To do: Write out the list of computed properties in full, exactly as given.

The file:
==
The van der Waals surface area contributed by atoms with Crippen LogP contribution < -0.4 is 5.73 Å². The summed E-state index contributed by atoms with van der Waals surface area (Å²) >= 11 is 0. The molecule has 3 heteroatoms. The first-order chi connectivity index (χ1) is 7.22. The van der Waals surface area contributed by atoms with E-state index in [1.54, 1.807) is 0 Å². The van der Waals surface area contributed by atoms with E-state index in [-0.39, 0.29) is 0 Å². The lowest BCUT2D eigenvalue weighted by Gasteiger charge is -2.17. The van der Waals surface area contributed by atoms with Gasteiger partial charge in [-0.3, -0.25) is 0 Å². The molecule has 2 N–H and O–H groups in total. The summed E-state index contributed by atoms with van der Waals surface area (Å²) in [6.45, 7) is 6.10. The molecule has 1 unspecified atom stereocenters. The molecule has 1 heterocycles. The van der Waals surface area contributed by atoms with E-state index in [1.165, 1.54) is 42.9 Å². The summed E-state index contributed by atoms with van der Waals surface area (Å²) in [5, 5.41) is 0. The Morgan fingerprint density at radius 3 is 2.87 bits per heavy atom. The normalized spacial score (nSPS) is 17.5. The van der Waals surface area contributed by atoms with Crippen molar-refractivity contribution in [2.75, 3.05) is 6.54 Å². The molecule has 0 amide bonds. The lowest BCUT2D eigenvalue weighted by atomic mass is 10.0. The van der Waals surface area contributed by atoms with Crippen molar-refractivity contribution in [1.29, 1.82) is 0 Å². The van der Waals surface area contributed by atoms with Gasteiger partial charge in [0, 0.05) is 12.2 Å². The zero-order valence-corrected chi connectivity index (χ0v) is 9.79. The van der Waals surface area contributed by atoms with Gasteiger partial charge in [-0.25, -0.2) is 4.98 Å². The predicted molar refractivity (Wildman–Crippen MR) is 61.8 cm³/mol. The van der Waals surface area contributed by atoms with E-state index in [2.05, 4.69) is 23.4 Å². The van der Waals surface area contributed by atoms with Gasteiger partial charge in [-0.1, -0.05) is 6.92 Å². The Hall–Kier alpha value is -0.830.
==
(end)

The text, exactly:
The van der Waals surface area contributed by atoms with Crippen LogP contribution < -0.4 is 5.73 Å². The summed E-state index contributed by atoms with van der Waals surface area (Å²) >= 11 is 0. The molecule has 3 heteroatoms. The first-order chi connectivity index (χ1) is 7.22. The van der Waals surface area contributed by atoms with E-state index in [1.54, 1.807) is 0 Å². The van der Waals surface area contributed by atoms with E-state index in [-0.39, 0.29) is 0 Å². The lowest BCUT2D eigenvalue weighted by Gasteiger charge is -2.17. The van der Waals surface area contributed by atoms with Gasteiger partial charge in [-0.3, -0.25) is 0 Å². The molecule has 2 N–H and O–H groups in total. The summed E-state index contributed by atoms with van der Waals surface area (Å²) in [6.45, 7) is 6.10. The molecule has 1 unspecified atom stereocenters. The molecule has 1 heterocycles. The van der Waals surface area contributed by atoms with E-state index in [1.165, 1.54) is 42.9 Å². The summed E-state index contributed by atoms with van der Waals surface area (Å²) in [5, 5.41) is 0. The Morgan fingerprint density at radius 3 is 2.87 bits per heavy atom. The normalized spacial score (nSPS) is 17.5. The van der Waals surface area contributed by atoms with Crippen molar-refractivity contribution in [2.75, 3.05) is 6.54 Å². The molecule has 0 amide bonds. The lowest BCUT2D eigenvalue weighted by atomic mass is 10.0. The van der Waals surface area contributed by atoms with Crippen molar-refractivity contribution in [1.29, 1.82) is 0 Å². The van der Waals surface area contributed by atoms with Gasteiger partial charge in [0, 0.05) is 12.2 Å². The zero-order valence-corrected chi connectivity index (χ0v) is 9.79. The van der Waals surface area contributed by atoms with Gasteiger partial charge in [-0.25, -0.2) is 4.98 Å². The predicted molar refractivity (Wildman–Crippen MR) is 61.8 cm³/mol. The van der Waals surface area contributed by atoms with E-state index in [2.05, 4.69) is 23.4 Å². The van der Waals surface area contributed by atoms with Gasteiger partial charge in [-0.1, -0.05) is 6.92 Å². The Hall–Kier alpha value is -0.830.